In order to compete in the housing lottery, you’ll have to sit through six hours of instruction with another two hours of one-on-one counseling.
Every time a new building goes up in San Francisco, the developer is required to either build on-site or pay for the building somewhere else of affordable housing. This is the “inclusionary” bit of the “inclusionary housing program.”
That the city does require private developers to help house a few low-income people is well-known. What’s less known are the minute details, because they changed in 2017.
As SPUR’s Kristy Wang explained:
New developments with 25 housing units or more are now required to either make 18 to 20 percent of their units affordable, build affordable units at another location equaling 30 to 33 percent of the total units, or pay an in-lieu fee equivalent to the cost of 30 to 33 percent of the units, which will then be used to build affordable housing elsewhere.
But wait, there’s more.
In addition, annual increases to the onsite requirement have now been established, which could potentially make future projects less feasible. The onsite requirement will increase by 1 percent on January 1, 2018, and January 1, 2019, and then increase 0.5 percent per year until it reaches 24 to 26 percent.
Sometimes affordable housing is also created wholesale out of one of the several pots of money the city has to build such things. This can take a very, very long time and does not happen often.
Other times, affordable units are created because of byzantine land transfers.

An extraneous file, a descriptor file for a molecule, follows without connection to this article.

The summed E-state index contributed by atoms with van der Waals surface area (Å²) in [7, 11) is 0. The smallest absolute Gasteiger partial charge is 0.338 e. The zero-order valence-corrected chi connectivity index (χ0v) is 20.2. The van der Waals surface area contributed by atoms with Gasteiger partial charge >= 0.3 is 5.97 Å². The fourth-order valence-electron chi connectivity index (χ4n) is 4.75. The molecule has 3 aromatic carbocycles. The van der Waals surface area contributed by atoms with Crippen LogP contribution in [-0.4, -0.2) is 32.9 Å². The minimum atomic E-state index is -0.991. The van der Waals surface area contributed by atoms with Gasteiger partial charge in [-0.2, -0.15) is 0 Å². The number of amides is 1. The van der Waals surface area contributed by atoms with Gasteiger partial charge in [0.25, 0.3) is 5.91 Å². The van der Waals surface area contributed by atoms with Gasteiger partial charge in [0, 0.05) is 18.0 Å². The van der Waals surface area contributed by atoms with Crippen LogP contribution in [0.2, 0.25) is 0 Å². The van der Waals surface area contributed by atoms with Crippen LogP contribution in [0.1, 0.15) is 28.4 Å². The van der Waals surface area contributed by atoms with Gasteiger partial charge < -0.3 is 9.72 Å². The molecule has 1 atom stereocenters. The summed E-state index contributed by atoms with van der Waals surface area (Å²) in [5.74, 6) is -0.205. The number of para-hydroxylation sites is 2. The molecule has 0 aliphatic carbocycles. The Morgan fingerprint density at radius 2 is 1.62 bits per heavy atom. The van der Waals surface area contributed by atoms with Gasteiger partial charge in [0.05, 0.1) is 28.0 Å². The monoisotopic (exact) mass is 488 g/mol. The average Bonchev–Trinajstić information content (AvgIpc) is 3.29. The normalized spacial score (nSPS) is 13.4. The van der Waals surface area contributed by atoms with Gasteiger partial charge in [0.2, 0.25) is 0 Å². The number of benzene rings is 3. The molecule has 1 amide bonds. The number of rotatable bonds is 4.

And other-other times, lucky winners, like Sally French, get tired of their white-whales-with-unicorn-horns and put their black swans and mixed metaphors up for sale.
These units exist; they are for sale. Can I just please buy one already?
It depends. You must qualify in order to be considered.
What are the income requirements for BMR consideration?
Take a peek at the income limits. You will see they are derived from the federal government’s “Metro Fair Market Rent Area (HMFA) that Contains San Francisco.” As of May 2019, the “area median income” was $86,200.
This is relevant because each BMR property has income limits. Look at the listings for a few examples. Try to find a unit or two that you might like, or for which you might qualify.
If you do qualify, there are a few more hoops, including the aforementioned six-hour workshop, a two-hour one-on-one counseling session, plus some credit and background checks to see if you will be approved for a loan.
Let’s assume you do check all of those boxes, and are now browsing the listings for likely units. Here’s one: 323 29th Street in Noe Valley.
It’s a 610-square-foot, two-bedroom, one-bathroom unit going for $536,517.
To qualify, you’ll have to have enough in the bank to cover a down payment—actually, more, considering the closing costs—and in addition to the mortgage, you’ll have to make enough to cover the $516 monthly HOA fees.
And you cannot make more than $86,200. Have a partner? The two of you can’t make more than $98,500. Oh, got a baby on the way—and a promotion? Hope the baby comes first, because the household income limit for a family of three is $110,850.
How else might I get a leg up in the lottery?
At 1235 McAllister, where a unit hit the market in 2018, any household in which a member held a Certificate of Preference from the Redevelopment Agency got first preference. If you also have a Displaced Tenant Housing Preference voucher, you got a leg up in the lottery—ditto if you could “submit acceptable documentation that at least one member lives or works in San Francisco.”
If I score a BMR, can I later decide to rent it out on Airbnb?
Absolutely not. In addition to being ethically sticky, renting out your below-market-rate home is illegal. People who have tried to do this were exposed and crucified on social media.
Is there a list of available BMR units and upcoming lotteries?
And for other affordable housing units in San Francisco not managed by the Mayor’s Office of Housing and Community Development, check out HomeownershipSF.org for a complete list.